One afternoon, on the way back from school, I rang his bell and there was no answer. He should have been in, and I was worried. I made my way round the back via Rhiannon’s garden and peered through his bedroom window – he slept on the ground floor – and there he was on his bed, curled up, face screwed in pain and looking at me with pleading eyes. Urgent action was needed. The back door was locked, so I found a lump of slate and broke the kitchen window, through which I could reach to unlock the door.

"Prof!" I cried, on my knees beside him. "What’s wrong?"

"Bol," he muttered. Stomach – one of the few occasions he ever used Welsh with me. It was obvious enough: he’d vomited and lost control of his bowels.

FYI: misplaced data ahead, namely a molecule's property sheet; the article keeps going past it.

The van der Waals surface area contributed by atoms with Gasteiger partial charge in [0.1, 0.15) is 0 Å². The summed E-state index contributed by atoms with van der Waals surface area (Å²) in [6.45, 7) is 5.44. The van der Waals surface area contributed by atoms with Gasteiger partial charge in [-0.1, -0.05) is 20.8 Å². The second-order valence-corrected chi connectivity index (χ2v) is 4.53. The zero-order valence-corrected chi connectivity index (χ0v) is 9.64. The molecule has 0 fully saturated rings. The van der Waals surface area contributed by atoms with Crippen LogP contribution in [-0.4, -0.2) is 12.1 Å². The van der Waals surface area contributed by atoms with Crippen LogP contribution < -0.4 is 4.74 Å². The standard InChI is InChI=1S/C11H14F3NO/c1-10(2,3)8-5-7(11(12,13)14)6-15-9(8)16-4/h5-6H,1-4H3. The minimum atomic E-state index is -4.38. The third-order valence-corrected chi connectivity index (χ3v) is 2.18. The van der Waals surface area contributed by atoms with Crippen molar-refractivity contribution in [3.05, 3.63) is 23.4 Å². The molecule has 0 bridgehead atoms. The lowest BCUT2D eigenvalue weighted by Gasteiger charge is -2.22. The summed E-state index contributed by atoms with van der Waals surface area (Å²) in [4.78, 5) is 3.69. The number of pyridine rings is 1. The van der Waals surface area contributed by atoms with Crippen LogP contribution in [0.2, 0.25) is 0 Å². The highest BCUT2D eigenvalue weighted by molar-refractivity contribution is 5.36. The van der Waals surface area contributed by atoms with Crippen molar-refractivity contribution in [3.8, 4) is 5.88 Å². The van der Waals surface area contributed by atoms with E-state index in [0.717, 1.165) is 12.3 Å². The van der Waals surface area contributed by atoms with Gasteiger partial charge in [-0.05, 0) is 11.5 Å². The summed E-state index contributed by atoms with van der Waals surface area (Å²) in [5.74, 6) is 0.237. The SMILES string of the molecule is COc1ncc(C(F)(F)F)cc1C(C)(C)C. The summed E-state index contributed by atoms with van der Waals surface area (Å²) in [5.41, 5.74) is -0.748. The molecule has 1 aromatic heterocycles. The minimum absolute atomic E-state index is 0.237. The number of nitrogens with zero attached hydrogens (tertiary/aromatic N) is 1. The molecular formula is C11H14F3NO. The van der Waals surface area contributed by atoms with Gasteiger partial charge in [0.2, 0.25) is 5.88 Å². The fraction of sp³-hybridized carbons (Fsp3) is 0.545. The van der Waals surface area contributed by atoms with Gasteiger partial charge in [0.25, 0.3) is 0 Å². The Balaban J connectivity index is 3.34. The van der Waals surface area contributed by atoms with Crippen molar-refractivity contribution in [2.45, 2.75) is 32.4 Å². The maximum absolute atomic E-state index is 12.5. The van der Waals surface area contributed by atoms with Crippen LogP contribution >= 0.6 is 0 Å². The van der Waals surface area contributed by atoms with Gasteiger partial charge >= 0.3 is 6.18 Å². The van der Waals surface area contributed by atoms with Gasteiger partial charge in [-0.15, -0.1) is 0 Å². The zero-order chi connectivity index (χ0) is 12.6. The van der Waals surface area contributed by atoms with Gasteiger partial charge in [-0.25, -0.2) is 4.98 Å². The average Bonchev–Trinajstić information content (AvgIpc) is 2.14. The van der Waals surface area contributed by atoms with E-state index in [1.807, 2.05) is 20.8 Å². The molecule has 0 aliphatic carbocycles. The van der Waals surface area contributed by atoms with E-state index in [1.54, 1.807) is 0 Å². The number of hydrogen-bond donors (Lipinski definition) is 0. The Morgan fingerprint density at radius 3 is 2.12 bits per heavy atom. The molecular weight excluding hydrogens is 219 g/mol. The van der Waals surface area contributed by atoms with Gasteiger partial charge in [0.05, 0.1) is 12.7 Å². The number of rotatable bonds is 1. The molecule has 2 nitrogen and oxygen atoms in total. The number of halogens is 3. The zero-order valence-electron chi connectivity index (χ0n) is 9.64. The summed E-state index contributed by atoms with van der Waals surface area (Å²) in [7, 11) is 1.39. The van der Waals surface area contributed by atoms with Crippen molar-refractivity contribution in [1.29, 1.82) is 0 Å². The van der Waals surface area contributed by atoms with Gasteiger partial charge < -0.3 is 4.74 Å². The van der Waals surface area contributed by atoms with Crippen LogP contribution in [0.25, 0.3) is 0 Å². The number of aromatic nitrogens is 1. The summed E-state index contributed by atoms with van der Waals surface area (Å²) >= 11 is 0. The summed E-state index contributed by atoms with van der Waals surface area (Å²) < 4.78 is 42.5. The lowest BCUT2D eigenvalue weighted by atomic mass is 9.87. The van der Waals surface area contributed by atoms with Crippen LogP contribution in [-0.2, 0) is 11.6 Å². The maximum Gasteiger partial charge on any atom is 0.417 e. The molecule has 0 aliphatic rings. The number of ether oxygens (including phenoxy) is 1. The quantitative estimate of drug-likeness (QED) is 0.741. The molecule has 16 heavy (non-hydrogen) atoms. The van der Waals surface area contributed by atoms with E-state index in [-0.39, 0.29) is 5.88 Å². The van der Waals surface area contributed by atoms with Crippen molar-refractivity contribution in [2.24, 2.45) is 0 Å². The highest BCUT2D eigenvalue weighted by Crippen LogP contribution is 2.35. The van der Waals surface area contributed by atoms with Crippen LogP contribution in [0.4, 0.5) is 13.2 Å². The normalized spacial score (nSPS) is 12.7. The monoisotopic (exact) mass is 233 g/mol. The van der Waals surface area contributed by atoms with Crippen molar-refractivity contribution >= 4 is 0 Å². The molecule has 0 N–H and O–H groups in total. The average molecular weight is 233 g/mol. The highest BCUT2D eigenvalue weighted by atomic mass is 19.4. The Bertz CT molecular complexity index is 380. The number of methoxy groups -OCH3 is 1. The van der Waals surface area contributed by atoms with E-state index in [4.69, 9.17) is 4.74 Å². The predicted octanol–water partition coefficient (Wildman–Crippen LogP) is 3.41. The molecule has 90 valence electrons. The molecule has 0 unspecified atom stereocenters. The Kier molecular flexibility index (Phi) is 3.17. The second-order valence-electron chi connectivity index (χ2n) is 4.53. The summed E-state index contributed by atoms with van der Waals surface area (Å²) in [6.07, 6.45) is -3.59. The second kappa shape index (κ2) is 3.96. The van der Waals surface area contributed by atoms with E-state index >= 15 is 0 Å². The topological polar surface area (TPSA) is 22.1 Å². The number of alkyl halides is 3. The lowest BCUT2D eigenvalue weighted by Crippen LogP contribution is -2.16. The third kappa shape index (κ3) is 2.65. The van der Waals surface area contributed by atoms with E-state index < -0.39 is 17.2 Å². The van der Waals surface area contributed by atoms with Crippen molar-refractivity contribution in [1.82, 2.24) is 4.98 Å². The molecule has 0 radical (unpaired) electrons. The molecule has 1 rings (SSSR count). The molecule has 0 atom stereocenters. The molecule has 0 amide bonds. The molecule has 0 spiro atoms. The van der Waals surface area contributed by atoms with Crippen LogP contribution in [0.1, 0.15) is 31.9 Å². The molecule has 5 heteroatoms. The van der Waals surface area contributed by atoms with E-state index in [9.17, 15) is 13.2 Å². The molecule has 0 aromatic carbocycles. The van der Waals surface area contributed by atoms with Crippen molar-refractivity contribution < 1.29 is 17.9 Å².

I flew to the phone and called the doctor, who came round commendably fast. A bug that was going the rounds, was the verdict, compounded by the Prof’s age. Not a hospital case, provided he could be looked after carefully for the next few days. Luckily it was Friday, and I was free full-time for the weekend. Rhiannon got the prescriptions made up at the chemist before it shut, and rustled up a commode. Meanwhile I half-carried the Prof to the bath where I cleaned him up. A foul job, but yet a privilege. He took his medicine and sat in his dressing gown while I removed the bedding and replaced it, and by the time Mum and Dad got in from work he was clean and reasonably comfortable, with a hot-water bottle for his stomach, and had been persuaded to drink. Mum, bless her, dealt with the bedding, and Dad with the broken window. Nobody questioned my self-assumed role as chief nurse.